Canon 1061). Civil divorce does not undo sacramental marriage, hence the divorced are called to remain unmarried in fidelity to this bond. This is why persons who are divorced and remarried cannot receive the sacraments with the exception of three cases: 1) they are in danger of death; 2) they are living “as brother and sister;” or, 3) they have received an annulment for the previous marriage. Most annulments are declarations that a sacramental marriage never took place between a couple because of some impediment to their consent (e.g., deceit) or situation (e.g., too close of a blood relationship). Those annulment cases in which a marriage is actually dissolved involve natural marriages (marriages where at least one party is not baptized as in 1 Cor. 7) or cases where a marriage is not consummated (and hence not fully sacramental). This is not to ignore the fact that there are many people who find themselves in the painful situation of being divorced and (civilly) remarried. These persons are still members of the Church. They are not excommunicated and can still participate in the Church’s life – albeit not through reception of the sacraments (except in the three cases mentioned above). The Church and its members can certainly do more to support these brothers and sisters, but this support cannot take the form of compromising or ignoring the teaching of Jesus. As Pope Benedict XVI has recently reminded us, Christian charity must always be founded upon and lived in truth (cf. Caritas in veritate, nos. 1-2).

 John S. Grabowski, Ph.D., The Catholic University of America.


Jesus and the Divorced

By Rose Sweet

Jesus fell three times.

That’s how a lot of divorced Catholics feel as they trudge uphill through battles of loss, anger,  depression, loneliness, court battles, custody arrangements, and more. Their road is long and it seems whenever they get ahead, the weight of their cross drives them back down. It’s vital for those who minister to the divorced to maintain balance in the way they help. Let’s draw two clear and complementary truths from the way of sorrows: Let them be comforted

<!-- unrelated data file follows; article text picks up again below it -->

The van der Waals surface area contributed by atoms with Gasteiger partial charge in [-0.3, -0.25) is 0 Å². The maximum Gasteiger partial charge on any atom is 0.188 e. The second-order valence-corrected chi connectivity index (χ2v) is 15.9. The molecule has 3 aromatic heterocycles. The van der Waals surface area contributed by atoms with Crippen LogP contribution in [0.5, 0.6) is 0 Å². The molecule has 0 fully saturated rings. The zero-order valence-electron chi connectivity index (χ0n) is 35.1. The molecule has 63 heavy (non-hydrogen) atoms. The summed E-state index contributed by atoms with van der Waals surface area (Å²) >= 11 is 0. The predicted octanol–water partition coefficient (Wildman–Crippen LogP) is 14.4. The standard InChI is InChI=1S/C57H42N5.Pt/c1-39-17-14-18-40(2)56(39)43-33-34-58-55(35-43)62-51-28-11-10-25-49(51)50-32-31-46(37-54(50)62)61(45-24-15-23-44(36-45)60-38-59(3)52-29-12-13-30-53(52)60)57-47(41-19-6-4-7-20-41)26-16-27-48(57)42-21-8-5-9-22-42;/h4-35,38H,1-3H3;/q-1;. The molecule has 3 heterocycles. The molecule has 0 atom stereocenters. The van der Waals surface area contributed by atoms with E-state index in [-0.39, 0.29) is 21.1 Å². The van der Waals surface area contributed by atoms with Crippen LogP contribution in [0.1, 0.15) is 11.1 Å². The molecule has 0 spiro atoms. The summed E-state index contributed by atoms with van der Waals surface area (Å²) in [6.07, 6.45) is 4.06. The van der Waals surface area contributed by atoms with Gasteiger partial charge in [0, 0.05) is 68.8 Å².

At the start of Jesus’ passion, the Father permitted his Son to sweat blood in the garden but also sent an angel to console Jesus. On the way to Golgotha, Veronica also comforted Jesus, by the gentle wiping of the blood from His brow and the sweat from His face. Consolation has always been part of the spiritual road along with times of dark desolation.

Some people who minister to the divorced have a Veronica personality that is loving and gentle – in a sense ”feminine” although many men have this gift as well by their natural temperament. They’re best at listening, affirming, nodding, smiling, hugging, and encouraging pats on the back. The divorced need that. But they need more than that, too. Let them carry the cross

Suffering is hard to watch, but it can be cleansing, purifying, and instructive. Rather than try to take the cross away – or minimize it – it is better to help the divorced see the hard truths about their lives that they may not have wanted to see before. Do they need to get to confession? Is there forgiveness that needs to be sought? Are they stuck in fear, anger, or pride? For their very salvation, this rocky road may be how God wants to call them to go higher.

Some who assist the divorced can be like Simon – they help to carry the load for a short time or only when absolutely necessary. It will be easier for those with a certain personality to confidently teach the truth about love, marriage, sin, and divorce. They seem less comforting but they will not be afraid to make waves if it means bringing the truth into the light. Even though this might seem a more “masculine” approach, both men and women can have this gift of boldness.

Both comforting and challenging are necessary for a balanced approach to ministry. Jesus had the “work” of salvation do in His suffering; similarly we should not try to comfort or carry other’s crosses for them forever. All are called to help, but not to stand in the way of what is necessary for true healing – helping the divorced person along the way, past their hurts and fears, to a total surrender of their heart to the Father, back to God in the fullest way possible, through His Church and the Sacraments.

Yes, Jesus fell three times . . . but with the help of others He got up three times, too.

Rose Sweet is an author, speaker, and producer of “The Catholic’s DIVORCE SURVIVAL Guide,” a 12-show DVD series available at . You can read more about Rose at her website .  Summer 2011